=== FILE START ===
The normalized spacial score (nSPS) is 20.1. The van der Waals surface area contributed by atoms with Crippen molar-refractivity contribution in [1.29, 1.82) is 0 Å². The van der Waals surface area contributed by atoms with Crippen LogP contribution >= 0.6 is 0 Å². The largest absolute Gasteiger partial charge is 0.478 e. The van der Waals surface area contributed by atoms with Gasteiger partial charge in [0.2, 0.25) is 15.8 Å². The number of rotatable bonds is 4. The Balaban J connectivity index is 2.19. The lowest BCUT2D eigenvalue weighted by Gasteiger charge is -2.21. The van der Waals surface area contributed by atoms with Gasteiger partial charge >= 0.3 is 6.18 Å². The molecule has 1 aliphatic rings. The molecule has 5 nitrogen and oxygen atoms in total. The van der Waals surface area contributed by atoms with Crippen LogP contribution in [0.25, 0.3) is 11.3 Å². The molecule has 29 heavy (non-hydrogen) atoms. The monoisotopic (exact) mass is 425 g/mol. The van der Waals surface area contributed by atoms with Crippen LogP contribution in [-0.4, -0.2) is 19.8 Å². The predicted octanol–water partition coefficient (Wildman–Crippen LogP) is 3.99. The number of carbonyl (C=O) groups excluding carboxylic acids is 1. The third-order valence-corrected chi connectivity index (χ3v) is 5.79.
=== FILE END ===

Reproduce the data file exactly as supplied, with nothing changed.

The normalized spacial score (nSPS) is 20.1. The van der Waals surface area contributed by atoms with Crippen molar-refractivity contribution in [1.29, 1.82) is 0 Å². The van der Waals surface area contributed by atoms with Crippen LogP contribution >= 0.6 is 0 Å². The largest absolute Gasteiger partial charge is 0.478 e. The van der Waals surface area contributed by atoms with Gasteiger partial charge in [0.2, 0.25) is 15.8 Å². The number of rotatable bonds is 4. The Balaban J connectivity index is 2.19. The lowest BCUT2D eigenvalue weighted by Gasteiger charge is -2.21. The van der Waals surface area contributed by atoms with Gasteiger partial charge >= 0.3 is 6.18 Å². The molecule has 1 aliphatic rings. The molecule has 5 nitrogen and oxygen atoms in total. The van der Waals surface area contributed by atoms with Crippen LogP contribution in [0.25, 0.3) is 11.3 Å². The molecule has 29 heavy (non-hydrogen) atoms. The monoisotopic (exact) mass is 425 g/mol. The van der Waals surface area contributed by atoms with Crippen LogP contribution in [-0.4, -0.2) is 19.8 Å². The predicted octanol–water partition coefficient (Wildman–Crippen LogP) is 3.99. The number of carbonyl (C=O) groups excluding carboxylic acids is 1. The third-order valence-corrected chi connectivity index (χ3v) is 5.79.